The Schmooze

For the Orthodox, Blurred Lines Between Private and Business Lives

Back in March, the Forward asked the Village Voice’s Elizabeth Dwoskin, who penned the weekly’s highly publicized New York’s Ten Worst Landlordsroundup, if there was anything that made Jews particularly bad property owners; Semites like Rabbi Moishe Indig, Vantage Properties’ Neil Rubler, and alleged Orthodox bully Jacob Bernat populated the list. At the time, Dwoskin said “there’s no big picture” around religion.

But Dwoskin herself raised a similar question in a Voice cover story this month. ‘How can a religious person justify being a slumlord?” blared the headline. One of the writers Dwoskin sought out for answers was Rabbi Jill Jacobs, the “rabbi in residence” at progressive activists Jewish Funds for Justice and author of “There Shall Be No Needy: Pursuing Social Justice through Jewish Law and Tradition” (2009). “A lot of [Jews] just bifurcate their lives,” she told Dwoskin in a pointed interview. “There is a difference in their head between their religious lives and their business lives.”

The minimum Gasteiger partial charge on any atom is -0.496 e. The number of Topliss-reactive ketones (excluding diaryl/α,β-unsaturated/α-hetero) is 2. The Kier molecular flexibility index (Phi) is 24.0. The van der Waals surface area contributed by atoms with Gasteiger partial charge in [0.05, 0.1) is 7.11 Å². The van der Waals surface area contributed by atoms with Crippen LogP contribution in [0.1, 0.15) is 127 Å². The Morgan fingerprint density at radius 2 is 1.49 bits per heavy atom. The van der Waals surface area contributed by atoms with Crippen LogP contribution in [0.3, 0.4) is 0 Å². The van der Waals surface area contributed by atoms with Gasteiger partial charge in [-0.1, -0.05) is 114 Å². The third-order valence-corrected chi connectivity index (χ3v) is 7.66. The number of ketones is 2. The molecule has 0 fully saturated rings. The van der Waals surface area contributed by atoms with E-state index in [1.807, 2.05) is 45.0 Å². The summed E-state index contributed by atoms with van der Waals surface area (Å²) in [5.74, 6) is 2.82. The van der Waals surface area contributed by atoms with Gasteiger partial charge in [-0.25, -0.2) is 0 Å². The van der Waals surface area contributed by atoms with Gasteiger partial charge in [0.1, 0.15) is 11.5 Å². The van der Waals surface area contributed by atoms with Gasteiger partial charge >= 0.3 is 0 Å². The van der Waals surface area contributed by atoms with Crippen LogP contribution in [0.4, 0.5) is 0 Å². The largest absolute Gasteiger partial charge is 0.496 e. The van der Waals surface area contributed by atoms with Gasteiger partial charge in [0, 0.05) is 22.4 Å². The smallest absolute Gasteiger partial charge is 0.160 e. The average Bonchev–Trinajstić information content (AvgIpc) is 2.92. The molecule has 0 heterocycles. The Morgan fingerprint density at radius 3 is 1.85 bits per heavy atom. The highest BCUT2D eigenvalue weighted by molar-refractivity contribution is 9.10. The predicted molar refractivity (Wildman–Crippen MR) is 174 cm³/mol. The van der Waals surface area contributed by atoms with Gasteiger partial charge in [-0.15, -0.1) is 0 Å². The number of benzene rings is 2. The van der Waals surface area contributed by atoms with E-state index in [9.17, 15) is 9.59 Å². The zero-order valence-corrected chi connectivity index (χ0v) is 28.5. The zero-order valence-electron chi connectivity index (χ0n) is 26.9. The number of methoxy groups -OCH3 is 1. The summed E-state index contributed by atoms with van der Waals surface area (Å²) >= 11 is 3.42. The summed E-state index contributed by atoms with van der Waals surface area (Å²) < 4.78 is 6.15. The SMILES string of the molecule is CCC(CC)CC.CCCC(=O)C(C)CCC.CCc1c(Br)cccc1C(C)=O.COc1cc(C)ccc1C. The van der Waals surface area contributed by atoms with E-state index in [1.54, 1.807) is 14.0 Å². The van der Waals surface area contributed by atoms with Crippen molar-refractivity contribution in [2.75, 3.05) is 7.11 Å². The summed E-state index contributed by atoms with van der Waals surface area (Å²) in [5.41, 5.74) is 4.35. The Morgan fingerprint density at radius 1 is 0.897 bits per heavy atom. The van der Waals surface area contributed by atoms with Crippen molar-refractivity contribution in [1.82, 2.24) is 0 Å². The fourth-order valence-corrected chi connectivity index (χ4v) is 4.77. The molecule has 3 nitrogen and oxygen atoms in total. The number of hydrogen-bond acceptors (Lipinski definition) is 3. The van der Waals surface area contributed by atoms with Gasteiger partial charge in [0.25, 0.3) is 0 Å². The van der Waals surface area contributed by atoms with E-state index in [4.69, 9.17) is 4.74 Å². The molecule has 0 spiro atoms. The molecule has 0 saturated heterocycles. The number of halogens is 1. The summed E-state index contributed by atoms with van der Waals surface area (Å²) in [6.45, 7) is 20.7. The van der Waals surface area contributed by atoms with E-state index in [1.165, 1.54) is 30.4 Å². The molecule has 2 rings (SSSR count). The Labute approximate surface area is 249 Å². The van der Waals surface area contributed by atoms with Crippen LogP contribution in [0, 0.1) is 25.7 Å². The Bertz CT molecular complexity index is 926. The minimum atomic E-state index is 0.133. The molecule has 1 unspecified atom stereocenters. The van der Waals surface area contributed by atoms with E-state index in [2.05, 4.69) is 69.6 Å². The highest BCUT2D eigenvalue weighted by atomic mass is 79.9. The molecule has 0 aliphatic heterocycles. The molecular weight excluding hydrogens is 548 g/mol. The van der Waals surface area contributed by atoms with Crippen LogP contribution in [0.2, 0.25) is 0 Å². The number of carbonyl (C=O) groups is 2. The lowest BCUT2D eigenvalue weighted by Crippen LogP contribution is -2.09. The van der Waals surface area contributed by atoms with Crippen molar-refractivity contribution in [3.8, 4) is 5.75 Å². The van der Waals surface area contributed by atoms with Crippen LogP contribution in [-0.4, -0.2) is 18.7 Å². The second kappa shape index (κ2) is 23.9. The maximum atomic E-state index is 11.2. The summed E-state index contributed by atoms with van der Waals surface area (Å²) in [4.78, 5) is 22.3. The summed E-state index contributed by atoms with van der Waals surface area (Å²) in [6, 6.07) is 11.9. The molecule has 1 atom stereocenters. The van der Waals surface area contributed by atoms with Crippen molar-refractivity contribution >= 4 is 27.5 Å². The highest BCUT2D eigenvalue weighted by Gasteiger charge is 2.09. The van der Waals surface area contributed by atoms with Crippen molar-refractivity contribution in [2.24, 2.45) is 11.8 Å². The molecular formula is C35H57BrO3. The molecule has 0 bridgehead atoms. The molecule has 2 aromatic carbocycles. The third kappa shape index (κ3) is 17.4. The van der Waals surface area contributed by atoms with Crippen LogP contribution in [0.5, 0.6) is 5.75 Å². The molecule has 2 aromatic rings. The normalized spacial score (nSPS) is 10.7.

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For the Orthodox, Blurred Lines Between Private and Business Lives

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